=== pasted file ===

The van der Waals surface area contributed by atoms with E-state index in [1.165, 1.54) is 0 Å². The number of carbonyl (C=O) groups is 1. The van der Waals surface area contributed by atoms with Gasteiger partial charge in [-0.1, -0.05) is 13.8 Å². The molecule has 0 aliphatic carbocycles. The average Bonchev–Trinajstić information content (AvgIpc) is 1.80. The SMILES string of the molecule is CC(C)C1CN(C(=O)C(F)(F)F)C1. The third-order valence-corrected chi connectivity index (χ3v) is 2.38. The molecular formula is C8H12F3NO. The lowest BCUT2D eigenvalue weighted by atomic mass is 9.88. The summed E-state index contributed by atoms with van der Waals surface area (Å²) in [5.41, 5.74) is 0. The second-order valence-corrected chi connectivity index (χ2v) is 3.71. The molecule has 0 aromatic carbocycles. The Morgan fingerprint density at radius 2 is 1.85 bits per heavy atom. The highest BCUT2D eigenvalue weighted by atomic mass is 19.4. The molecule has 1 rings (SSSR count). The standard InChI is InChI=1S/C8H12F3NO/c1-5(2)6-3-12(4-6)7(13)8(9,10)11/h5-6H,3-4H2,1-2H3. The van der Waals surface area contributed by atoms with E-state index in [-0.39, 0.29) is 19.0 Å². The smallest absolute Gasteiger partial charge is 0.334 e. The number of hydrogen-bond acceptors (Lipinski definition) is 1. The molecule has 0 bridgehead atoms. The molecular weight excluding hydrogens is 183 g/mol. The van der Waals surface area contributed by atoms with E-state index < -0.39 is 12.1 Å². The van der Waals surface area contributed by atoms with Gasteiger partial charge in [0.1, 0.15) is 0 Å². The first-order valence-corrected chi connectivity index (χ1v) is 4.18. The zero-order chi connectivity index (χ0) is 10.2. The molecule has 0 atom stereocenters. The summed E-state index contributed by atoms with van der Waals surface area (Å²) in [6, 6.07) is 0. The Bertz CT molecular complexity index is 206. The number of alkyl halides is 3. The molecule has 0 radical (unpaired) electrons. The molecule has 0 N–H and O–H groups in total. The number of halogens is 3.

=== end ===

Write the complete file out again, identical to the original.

The van der Waals surface area contributed by atoms with E-state index in [1.165, 1.54) is 0 Å². The number of carbonyl (C=O) groups is 1. The van der Waals surface area contributed by atoms with Gasteiger partial charge in [-0.1, -0.05) is 13.8 Å². The molecule has 0 aliphatic carbocycles. The average Bonchev–Trinajstić information content (AvgIpc) is 1.80. The SMILES string of the molecule is CC(C)C1CN(C(=O)C(F)(F)F)C1. The third-order valence-corrected chi connectivity index (χ3v) is 2.38. The molecular formula is C8H12F3NO. The lowest BCUT2D eigenvalue weighted by atomic mass is 9.88. The summed E-state index contributed by atoms with van der Waals surface area (Å²) in [5.41, 5.74) is 0. The second-order valence-corrected chi connectivity index (χ2v) is 3.71. The molecule has 0 aromatic carbocycles. The Morgan fingerprint density at radius 2 is 1.85 bits per heavy atom. The highest BCUT2D eigenvalue weighted by atomic mass is 19.4. The molecule has 1 rings (SSSR count). The standard InChI is InChI=1S/C8H12F3NO/c1-5(2)6-3-12(4-6)7(13)8(9,10)11/h5-6H,3-4H2,1-2H3. The van der Waals surface area contributed by atoms with E-state index in [-0.39, 0.29) is 19.0 Å². The smallest absolute Gasteiger partial charge is 0.334 e. The number of hydrogen-bond acceptors (Lipinski definition) is 1. The molecule has 0 bridgehead atoms. The molecular weight excluding hydrogens is 183 g/mol. The van der Waals surface area contributed by atoms with E-state index < -0.39 is 12.1 Å². The van der Waals surface area contributed by atoms with Gasteiger partial charge in [0.1, 0.15) is 0 Å². The first-order valence-corrected chi connectivity index (χ1v) is 4.18. The zero-order chi connectivity index (χ0) is 10.2. The molecule has 0 atom stereocenters. The summed E-state index contributed by atoms with van der Waals surface area (Å²) in [6, 6.07) is 0. The Bertz CT molecular complexity index is 206. The number of alkyl halides is 3. The molecule has 0 radical (unpaired) electrons. The molecule has 0 N–H and O–H groups in total. The number of halogens is 3.